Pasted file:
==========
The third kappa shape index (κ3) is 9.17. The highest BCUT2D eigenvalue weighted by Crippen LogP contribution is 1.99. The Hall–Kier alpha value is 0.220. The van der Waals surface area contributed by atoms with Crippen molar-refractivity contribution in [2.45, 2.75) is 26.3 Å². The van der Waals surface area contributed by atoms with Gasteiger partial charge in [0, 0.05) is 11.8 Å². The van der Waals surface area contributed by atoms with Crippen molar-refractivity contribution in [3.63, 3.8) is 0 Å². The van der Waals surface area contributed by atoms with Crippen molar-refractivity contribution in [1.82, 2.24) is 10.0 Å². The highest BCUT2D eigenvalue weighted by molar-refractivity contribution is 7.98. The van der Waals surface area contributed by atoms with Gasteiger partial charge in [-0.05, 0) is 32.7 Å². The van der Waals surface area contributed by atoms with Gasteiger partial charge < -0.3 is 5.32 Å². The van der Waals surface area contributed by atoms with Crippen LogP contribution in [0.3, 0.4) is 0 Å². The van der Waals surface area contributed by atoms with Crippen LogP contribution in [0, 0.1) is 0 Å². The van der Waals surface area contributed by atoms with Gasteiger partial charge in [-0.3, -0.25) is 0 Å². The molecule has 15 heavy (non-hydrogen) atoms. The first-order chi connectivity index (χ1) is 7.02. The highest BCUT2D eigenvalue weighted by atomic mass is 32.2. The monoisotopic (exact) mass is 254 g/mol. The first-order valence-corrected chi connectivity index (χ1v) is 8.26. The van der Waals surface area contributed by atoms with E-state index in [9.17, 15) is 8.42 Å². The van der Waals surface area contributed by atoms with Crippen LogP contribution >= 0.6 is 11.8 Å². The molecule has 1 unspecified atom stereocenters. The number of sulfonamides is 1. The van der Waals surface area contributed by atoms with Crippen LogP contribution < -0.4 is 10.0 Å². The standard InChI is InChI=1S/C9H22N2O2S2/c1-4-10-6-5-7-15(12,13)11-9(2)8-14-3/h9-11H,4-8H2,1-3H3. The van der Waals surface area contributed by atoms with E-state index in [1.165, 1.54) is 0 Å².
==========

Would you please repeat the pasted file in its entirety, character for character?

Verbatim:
The third kappa shape index (κ3) is 9.17. The highest BCUT2D eigenvalue weighted by Crippen LogP contribution is 1.99. The Hall–Kier alpha value is 0.220. The van der Waals surface area contributed by atoms with Crippen molar-refractivity contribution in [2.45, 2.75) is 26.3 Å². The van der Waals surface area contributed by atoms with Gasteiger partial charge in [0, 0.05) is 11.8 Å². The van der Waals surface area contributed by atoms with Crippen molar-refractivity contribution in [3.63, 3.8) is 0 Å². The van der Waals surface area contributed by atoms with Crippen molar-refractivity contribution in [1.82, 2.24) is 10.0 Å². The highest BCUT2D eigenvalue weighted by molar-refractivity contribution is 7.98. The van der Waals surface area contributed by atoms with Gasteiger partial charge in [-0.05, 0) is 32.7 Å². The van der Waals surface area contributed by atoms with Gasteiger partial charge < -0.3 is 5.32 Å². The van der Waals surface area contributed by atoms with Crippen LogP contribution in [0.3, 0.4) is 0 Å². The van der Waals surface area contributed by atoms with Crippen LogP contribution in [0, 0.1) is 0 Å². The van der Waals surface area contributed by atoms with Gasteiger partial charge in [-0.3, -0.25) is 0 Å². The molecule has 15 heavy (non-hydrogen) atoms. The first-order chi connectivity index (χ1) is 7.02. The highest BCUT2D eigenvalue weighted by atomic mass is 32.2. The monoisotopic (exact) mass is 254 g/mol. The first-order valence-corrected chi connectivity index (χ1v) is 8.26. The van der Waals surface area contributed by atoms with E-state index in [9.17, 15) is 8.42 Å². The van der Waals surface area contributed by atoms with Crippen LogP contribution >= 0.6 is 11.8 Å². The molecule has 1 unspecified atom stereocenters. The number of sulfonamides is 1. The van der Waals surface area contributed by atoms with Crippen LogP contribution < -0.4 is 10.0 Å². The standard InChI is InChI=1S/C9H22N2O2S2/c1-4-10-6-5-7-15(12,13)11-9(2)8-14-3/h9-11H,4-8H2,1-3H3. The van der Waals surface area contributed by atoms with E-state index in [1.165, 1.54) is 0 Å².